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Workplace Design

TI 2111 Work System Design and Ergonomics

Issues in Workstation Design


14 guidelines in S. Konz, Work Design (pp. 193-220) 1. 2. 3. 4. 5. 6. 7. 8. 9. 10. 11. 12. 13. 14. Avoid static loads and fixed work postures Reduce cumulative trauma disorders risks Work height at ~50 mm below elbow Give employee an adjustable chair Use feet as well as hands Use gravity, don't oppose it Conserve momentum Use two-handed motions rather than one-handed Use parallel motions for eye control of two-handed motions Use rowing motions for two-hand motions Pivot motions about the elbow Use the preferred hand Keep arm motions in the normal work area Let the small woman reach; let the large man fit
TI 2111 Work System Design and Ergonomics

Goals of Workplace Design and Layout

Maximize performance and minimize hazards:

Minimize postural stress and fatigue (e.g. due to static loading) --- risk factor for work-related injury Provide reach capability

Anthropometry Work measurement (e.g. 30% time increase when working overhead) strength data and models
TI 2111 Work System Design and Ergonomics

Minimize motion times and error rates

Provide force capability

Workplace design

Often a major task of ergonomists Strong relationship between productivity of a workers and their comfort Primary objective: accommodate the worker An uncomfortable workplace results in increased energy demands, fatigue, decreased worker performance, and occupational injuries General considerations Clearances, reaches, and manipulations (conserve momentum, use gravity when you can) Visual and auditory demands Population stereotypes Standardization, fixed locations, and the total system Environmental (noise, lighting, temperature, vibration) and organizational factors (such as contact with workers, supervisory control, pacing demands, incentive programs, etc.can affect mental well being and emotional health) Posture changes
TI 2111 Work System Design and Ergonomics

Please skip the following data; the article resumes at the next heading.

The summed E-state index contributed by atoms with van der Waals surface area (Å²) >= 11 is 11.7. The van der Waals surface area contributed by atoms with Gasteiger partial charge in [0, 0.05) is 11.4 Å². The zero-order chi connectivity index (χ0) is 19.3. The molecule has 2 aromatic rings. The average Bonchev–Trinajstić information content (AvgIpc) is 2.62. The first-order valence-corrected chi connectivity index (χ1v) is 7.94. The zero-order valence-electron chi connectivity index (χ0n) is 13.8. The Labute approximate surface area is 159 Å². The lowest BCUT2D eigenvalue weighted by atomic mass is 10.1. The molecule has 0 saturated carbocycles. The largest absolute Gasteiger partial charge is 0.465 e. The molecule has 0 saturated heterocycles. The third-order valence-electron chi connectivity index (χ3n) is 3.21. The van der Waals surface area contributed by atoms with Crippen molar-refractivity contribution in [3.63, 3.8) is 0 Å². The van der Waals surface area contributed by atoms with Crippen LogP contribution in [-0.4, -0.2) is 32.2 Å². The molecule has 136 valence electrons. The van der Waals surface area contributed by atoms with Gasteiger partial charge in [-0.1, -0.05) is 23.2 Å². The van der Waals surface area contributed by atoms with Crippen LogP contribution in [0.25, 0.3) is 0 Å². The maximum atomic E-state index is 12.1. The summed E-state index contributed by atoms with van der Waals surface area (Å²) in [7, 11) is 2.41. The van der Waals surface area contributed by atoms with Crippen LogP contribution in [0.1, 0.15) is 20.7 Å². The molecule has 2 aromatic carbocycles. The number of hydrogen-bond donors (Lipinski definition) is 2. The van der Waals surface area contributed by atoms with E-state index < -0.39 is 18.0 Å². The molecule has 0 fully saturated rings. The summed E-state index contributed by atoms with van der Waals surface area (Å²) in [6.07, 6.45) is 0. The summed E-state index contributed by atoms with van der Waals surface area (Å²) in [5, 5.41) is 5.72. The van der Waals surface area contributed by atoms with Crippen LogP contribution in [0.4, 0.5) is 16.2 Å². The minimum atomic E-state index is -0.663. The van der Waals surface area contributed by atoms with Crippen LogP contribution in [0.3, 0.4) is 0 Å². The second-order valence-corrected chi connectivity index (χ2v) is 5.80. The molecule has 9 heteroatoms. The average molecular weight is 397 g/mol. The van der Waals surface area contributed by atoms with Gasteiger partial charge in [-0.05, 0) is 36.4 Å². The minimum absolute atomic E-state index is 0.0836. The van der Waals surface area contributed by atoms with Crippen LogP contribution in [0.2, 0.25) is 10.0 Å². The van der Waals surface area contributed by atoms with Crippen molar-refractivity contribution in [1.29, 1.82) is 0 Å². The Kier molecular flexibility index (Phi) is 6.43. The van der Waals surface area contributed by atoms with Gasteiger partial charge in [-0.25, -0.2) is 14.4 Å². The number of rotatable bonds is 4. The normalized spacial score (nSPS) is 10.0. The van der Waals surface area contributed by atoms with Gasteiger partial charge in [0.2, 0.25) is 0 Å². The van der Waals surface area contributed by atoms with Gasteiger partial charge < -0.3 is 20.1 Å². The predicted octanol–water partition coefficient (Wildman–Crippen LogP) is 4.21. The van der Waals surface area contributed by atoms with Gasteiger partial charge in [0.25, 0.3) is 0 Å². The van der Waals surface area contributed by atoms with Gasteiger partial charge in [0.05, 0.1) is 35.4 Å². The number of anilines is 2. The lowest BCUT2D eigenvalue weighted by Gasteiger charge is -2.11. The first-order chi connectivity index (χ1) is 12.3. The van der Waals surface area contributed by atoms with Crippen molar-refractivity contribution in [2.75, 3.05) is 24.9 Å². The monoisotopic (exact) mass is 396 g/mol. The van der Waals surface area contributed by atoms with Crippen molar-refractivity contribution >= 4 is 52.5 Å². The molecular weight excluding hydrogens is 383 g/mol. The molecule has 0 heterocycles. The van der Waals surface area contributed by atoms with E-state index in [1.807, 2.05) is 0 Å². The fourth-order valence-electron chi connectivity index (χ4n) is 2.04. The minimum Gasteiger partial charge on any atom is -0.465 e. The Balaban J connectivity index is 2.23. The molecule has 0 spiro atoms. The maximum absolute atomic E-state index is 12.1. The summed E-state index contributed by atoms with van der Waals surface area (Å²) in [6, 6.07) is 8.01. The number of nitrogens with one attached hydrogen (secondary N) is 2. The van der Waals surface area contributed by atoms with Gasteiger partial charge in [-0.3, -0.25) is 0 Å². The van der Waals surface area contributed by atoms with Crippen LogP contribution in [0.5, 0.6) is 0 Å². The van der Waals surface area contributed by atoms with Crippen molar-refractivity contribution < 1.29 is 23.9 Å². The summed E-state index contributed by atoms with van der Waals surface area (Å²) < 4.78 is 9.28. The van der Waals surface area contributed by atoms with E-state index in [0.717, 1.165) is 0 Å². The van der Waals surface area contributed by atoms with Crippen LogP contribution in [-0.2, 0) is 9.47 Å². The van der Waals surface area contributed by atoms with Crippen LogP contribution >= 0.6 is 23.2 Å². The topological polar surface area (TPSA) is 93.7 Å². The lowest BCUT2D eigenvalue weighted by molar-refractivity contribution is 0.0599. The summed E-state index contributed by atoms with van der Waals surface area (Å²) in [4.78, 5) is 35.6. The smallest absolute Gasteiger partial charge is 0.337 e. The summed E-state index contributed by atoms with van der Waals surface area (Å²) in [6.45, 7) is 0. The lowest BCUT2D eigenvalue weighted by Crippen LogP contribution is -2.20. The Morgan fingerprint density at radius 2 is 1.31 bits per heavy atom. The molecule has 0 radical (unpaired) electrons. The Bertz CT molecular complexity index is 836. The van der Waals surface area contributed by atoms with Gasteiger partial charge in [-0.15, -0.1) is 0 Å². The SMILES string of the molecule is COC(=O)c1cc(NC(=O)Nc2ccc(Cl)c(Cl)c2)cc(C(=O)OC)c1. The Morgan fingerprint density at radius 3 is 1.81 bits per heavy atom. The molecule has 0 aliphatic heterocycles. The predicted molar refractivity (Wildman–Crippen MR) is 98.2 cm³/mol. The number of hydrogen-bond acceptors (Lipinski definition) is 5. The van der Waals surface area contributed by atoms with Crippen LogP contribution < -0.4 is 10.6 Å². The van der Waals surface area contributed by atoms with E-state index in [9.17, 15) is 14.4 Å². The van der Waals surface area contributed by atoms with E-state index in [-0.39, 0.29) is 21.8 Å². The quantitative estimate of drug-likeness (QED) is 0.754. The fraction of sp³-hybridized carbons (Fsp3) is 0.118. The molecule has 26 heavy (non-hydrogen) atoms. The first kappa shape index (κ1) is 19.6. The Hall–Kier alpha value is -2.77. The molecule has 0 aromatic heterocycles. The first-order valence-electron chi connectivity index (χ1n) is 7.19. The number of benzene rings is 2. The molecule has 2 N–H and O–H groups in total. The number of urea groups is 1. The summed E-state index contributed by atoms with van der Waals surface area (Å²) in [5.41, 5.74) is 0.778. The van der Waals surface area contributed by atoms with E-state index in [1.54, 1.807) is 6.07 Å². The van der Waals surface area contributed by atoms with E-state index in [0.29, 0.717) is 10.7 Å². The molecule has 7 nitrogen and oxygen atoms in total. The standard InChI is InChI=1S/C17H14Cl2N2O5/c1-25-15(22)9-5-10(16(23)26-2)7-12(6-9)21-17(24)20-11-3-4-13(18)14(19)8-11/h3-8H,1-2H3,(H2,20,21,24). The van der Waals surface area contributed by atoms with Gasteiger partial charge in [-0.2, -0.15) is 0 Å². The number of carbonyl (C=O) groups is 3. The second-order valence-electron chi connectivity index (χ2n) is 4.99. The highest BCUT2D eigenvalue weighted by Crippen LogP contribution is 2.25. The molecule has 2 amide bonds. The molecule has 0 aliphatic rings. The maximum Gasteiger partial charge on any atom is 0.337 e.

Workstation Types

Sit

Needed items can be reached, assessed, and handled within the seated workplace. Items handled are approximately 6 above and 16 in front of the worker No large forces, no weights greater than 10lbs Fine assembly, data entry, etc. No proper knee clearance Object weight >10lbs Frequent high, low, or extended reaches

Frequent movement between stations Requires downward forces Optimal height of the hands

Elbow-light assembly, writing, packing Waist-downward and sideward forces

Sit/Stand

Stand

Repetitive operations Multiple tasks are performed but are of sufficient duration that benefit from sitting Design in postural flexibility

TI 2111 Work System Design and Ergonomics

Workplace Design

Benefits of sitting over standing

Delays the onset of fatigue (weight is taken off the legs, lower energy requirements, lower cardio-respiratory demands, avoid unnatural body postures) More stability in the task Allows for the use of foot controls Negative effects on the curvature of the spine Disruption of body functions (blood flow, breathing, etc.) Weakened abdominal muscles Duration for each tasks, majority of tasks takes precedence Cater to critical visual tasks (line of sight)

Pitfalls of prolonged sitting

Trade-off considerations

Typically 10-15 degrees below horizontal Comfort zone identified as somewhere between 15 above and 30 below horizontal

Optimize extended reaches and exertion forces

TI 2111 Work System Design and Ergonomics

Adjusting the workplace

Why is it important?

People vary in size and capability, accommodate individual comfort and usability, provides for possibility in changes in posture Adjust the workstation

How do you do it?

Layout, Location (ht), Orientation Chair, Footrests, Armrests Jigs, clamps, vices Parts storage bins Lift tables Design the size, weight, material, use tool balancers
TI 2111 Work System Design and Ergonomics

Adjust the person

Adjust the work piece


Adjust the tools

Use preferred hand for reach and grasp motions

Dominant hand is 10% faster for reaching and more accurate. Dominant hand/arm is about 5-10% stronger About 10% are left hand dominant. Preferred hand should be used for dangerous or critical work.

Allow for change-off to non-dominant hand for noncritical work, thus proving rest and recovery.
TI 2111 Work System Design and Ergonomics

VDT Workstation Guidelines

Seated posture and chair design

maintaining 'proper' posture through correct use of a good chair

Posture checkpoints to reduce stress of musculoskeletal system


keep elbows close; 90 deg elbow angle; straight wrist keyboard slope of 0-25 deg. upright head posture; 18-25" from eyes to VDT line-of-sight 0-60 deg below horizontal; 20 deg optimal

Vision and Lighting

screen clarity and ambient lighting glare -> eyestrain position VDT at 90 deg to strong light sources place documents near screen

TI 2111 Work System Design and Ergonomics